By Scott Lindy, Futuri Media
It’s hard to believe CRS 2022 has come and gone. The firehose of thought-provoking sessions and heady conversations at Country Radio Seminar seem to have sped up the time-space continuum in Nashville. I guess it makes sense. The things we enjoy the most never last as long as we wish they would.
I witnessed an oddly beautiful moment repeatedly in the hallways, hotel lobby, and restaurants during CRS. It had a lot to do with the seminar returning to a live and in-person event, but it’s also about Country Radio people.
The Joyful CRS Noise
This is what happens; two people who haven’t talked in years, just about to walk past each other, suddenly stop, lock eyes, and burst into a boisterous joyful moment of reunion. And it’s loud. I mean, ‘I-just-won-the-lottery!’ – loud. That’s happened so often in the three days of this years’ CRS, you’d think everyone there would be unfazed by it.
Still, when the howls and yelps of happy reconnections would suddenly ring out, those within earshot would stop and watch. Often, those moments would trigger another person to join in. The people who work in Country Radio rarely miss an opportunity to share their good cheer at high volume. I love that.
The Future, Live On Stage
I was running late for the New Faces of Country Music Show, the famous final CRS event of every year’s seminar. Waiting for the elevator and looking out at the Nashville skyline from the 14th floor of the Omni, my mind wandered back to previous New Faces shows. I must have seen twenty or more of them but could only recall a few standout memories. The virtuoso guitar exhibition from Brad Paisley in 2000. The raw honesty of Jason Aldean in 2006. Keith Urban’s transformation from playing with The Ranch in 1998 to his solo appearance in 2000. And Chris Janson’s performance in 2016 made you know that he was going to live the rest of his life on any stage he could find.
The lineup for the New Faces show at CRS is voted on by Country Radio, Labels, and other select industry folks. There’s no shortage of artists that became A-listers who didn’t make the cut. And a long list of those who did and then faded into the Nashville sunset, for one reason or another. You can see the lineup for every show going back to 1970 here.
The New Faces of Country Music class of 2022 featured Gabby Barrett, Walker Hayes, Parker McCollum, Jameson Rodgers, and Lainey Wilson. The voting was dead on the money with this lineup. There wasn’t a weak moment between the five. Gabby, Lainey, Parker, and Jameson put on a show. Energy, depth, polish. To my surprise, Walker Hayes left the biggest impression on me. And maybe the rest of the room.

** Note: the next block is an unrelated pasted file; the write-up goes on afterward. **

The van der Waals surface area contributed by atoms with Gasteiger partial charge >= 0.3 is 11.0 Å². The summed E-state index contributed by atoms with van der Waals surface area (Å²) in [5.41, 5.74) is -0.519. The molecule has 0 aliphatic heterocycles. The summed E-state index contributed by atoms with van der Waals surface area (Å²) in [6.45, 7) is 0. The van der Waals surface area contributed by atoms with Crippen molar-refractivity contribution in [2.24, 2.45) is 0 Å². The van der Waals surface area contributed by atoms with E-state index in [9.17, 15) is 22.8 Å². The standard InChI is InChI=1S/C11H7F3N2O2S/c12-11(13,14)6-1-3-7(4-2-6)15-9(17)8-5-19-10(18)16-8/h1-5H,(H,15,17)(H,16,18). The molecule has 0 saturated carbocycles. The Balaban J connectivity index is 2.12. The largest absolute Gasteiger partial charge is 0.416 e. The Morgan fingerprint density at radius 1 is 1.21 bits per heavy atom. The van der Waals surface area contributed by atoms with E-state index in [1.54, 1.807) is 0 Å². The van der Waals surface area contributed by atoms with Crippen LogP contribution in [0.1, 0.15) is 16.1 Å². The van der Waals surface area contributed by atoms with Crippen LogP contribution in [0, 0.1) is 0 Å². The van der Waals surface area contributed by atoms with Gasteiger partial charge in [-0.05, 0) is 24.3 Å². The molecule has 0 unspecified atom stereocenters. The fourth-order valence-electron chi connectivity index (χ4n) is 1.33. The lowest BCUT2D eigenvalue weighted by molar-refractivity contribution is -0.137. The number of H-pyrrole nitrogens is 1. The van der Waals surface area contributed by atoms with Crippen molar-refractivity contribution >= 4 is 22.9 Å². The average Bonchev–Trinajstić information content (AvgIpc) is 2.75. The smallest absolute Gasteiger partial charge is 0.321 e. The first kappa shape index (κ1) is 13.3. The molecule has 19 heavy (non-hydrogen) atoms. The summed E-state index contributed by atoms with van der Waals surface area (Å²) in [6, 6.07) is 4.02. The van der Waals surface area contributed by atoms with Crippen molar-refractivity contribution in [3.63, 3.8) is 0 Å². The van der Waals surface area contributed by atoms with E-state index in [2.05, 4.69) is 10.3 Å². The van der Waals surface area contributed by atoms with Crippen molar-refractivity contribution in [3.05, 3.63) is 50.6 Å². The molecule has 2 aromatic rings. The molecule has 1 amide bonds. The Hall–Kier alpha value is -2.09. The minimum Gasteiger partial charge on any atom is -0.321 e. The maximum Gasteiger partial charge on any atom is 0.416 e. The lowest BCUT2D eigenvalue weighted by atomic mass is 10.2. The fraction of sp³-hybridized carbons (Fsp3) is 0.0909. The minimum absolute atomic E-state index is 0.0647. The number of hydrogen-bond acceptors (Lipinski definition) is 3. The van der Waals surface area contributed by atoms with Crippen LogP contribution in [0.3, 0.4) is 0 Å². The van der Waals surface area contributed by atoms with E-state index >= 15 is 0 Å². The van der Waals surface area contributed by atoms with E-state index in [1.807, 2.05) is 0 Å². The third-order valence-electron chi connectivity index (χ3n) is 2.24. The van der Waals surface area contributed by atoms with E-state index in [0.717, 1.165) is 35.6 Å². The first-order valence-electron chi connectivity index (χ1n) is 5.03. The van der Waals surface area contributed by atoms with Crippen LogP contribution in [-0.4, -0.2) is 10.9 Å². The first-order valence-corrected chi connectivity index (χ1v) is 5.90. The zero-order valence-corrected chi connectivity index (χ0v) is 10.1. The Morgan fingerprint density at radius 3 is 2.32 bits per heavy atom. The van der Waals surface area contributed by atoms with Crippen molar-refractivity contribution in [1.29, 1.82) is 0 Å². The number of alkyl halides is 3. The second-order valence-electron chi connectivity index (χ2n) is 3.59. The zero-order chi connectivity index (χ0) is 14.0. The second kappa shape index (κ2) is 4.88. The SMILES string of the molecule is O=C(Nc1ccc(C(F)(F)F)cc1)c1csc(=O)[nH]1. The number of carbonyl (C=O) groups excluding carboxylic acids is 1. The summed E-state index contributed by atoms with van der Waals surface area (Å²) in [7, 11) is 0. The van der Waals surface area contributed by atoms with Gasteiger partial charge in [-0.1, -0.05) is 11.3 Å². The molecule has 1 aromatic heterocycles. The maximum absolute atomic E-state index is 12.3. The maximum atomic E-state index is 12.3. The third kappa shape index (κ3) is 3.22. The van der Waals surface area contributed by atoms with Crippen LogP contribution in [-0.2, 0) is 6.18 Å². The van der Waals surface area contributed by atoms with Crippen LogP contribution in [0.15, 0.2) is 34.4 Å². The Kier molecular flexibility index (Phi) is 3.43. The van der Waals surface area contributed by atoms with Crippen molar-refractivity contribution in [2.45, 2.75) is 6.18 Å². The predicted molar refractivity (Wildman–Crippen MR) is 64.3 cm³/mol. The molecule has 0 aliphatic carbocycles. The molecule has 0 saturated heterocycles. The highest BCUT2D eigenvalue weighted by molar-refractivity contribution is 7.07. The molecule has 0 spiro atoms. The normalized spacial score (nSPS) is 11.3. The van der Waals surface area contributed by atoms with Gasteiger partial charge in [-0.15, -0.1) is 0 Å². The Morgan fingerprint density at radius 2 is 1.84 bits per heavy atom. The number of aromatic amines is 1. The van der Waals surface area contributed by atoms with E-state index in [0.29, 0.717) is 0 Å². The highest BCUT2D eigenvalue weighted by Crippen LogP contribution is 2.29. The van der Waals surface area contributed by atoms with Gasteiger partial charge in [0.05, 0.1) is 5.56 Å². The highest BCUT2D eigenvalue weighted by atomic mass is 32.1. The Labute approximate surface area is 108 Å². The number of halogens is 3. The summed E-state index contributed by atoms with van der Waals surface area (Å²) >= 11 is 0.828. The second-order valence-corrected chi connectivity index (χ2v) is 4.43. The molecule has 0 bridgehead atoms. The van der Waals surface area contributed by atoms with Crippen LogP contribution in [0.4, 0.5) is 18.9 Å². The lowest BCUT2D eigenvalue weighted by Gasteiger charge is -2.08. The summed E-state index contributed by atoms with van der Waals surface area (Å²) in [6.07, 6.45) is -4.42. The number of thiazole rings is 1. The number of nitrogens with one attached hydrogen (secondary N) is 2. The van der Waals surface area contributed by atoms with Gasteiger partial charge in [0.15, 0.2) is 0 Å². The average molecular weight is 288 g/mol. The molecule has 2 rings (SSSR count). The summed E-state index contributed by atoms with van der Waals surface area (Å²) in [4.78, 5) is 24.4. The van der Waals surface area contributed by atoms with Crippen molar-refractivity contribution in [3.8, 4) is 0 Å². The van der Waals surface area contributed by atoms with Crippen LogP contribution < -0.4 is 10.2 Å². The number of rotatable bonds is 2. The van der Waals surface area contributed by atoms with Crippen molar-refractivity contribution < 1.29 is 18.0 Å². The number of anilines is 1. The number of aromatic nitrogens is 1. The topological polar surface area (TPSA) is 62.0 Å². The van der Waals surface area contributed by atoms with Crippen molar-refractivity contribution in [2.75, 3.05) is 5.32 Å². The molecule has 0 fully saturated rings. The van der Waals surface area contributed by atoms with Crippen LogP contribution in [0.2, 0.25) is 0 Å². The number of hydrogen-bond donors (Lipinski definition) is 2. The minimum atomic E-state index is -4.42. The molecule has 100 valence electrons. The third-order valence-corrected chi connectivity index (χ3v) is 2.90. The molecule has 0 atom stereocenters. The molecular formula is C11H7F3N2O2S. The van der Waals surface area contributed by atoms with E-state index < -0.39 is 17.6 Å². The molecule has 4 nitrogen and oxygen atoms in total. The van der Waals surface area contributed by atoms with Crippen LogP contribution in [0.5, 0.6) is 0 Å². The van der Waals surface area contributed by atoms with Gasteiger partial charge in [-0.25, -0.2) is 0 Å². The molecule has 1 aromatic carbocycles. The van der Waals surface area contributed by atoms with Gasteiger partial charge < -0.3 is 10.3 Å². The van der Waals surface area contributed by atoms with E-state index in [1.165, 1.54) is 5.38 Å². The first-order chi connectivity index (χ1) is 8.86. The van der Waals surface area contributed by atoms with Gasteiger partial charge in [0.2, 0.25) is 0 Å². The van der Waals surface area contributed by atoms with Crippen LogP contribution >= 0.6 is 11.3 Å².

Fancy, Don’t Let Me Down
You know Walker’s big hit, right? “Fancy Like,” which, thanks to Applebee’s ad campaign, became the most familiar country song in the world in the past year. Whether you love it or it’s driving you absolutely nuts, seeing Walker perform ‘that Applebee’s song’ live at CRS was different. Everyone in the room knew it was coming, and it did.
As Walker sang and played his three songs (that’s the New Faces limit), there was an energy; an emotional pulse spread across the audience. Was it his undeniable charisma? The ridiculously simple but personally enchanting lyrics? Walker is unquestionably talented and understands that cultivating a unique style only works for the fans if it’s from the heart.
Show business is funny, though. Ten years from now, Walker Hayes will either be that guy, from that time back in the day that sang that song for the Applebee’s commercial, or he’ll be thanking a worldwide audience for being named entertainer of the year while fans are thinking, can you believe it all started with Fancy Lite?
They said it well
As we put another CRS in the books, I’ll close this dispatch from the center of the Country Radio universe with a few of the more memorable quotes I’ve gathered here at CRS this week. The ones that get the Country Radio program director still living inside me, fired up and ready to get to work.
“We are companions to our audience. We help them get through”
-Caroline Beasley, CEO Beasley Media
“It’s not that Gen X and Millennials don’t like your stations. It’s first about being available to them on the platforms they like.”
-Leigh Jacobs, EVP Research Analysis, NuVoodoo
“Listen more than you talk.”
-Lindsay Bertelli, Owner/President REACH
“Pay attention to how your station sounds on smart speakers. Treat it like it’s as important as what’s on their air.”
-Gator Harrison, SVP of Programming, iHeartMedia Nashville
“Breaking a new song is kind of like long-term marketing.”
-Jeb “Nerf” Freedman, PD/Afternoons KTCL, IHeartMedia Denver
“If you ever hear me on the radio in any format other than country, come find me and get me out of there.”
Scott Lindy is a Marketing Content Specialist and Partner Success Specialist at Futuri Media. He works with a select group of stations to drive their digital efforts forward while also creating compelling marketing content about Futuri’s audience engagement and sales intelligence solutions. Prior to Futuri, Lindy spent 30 years developing an impressive programming resume at companies including Cumulus, Clear Channel, Lincoln Financial Media, and SiriusXM. He has also served on the boards of directors for several industry organizations, including the Country Music Association and Country Radio Broadcasters.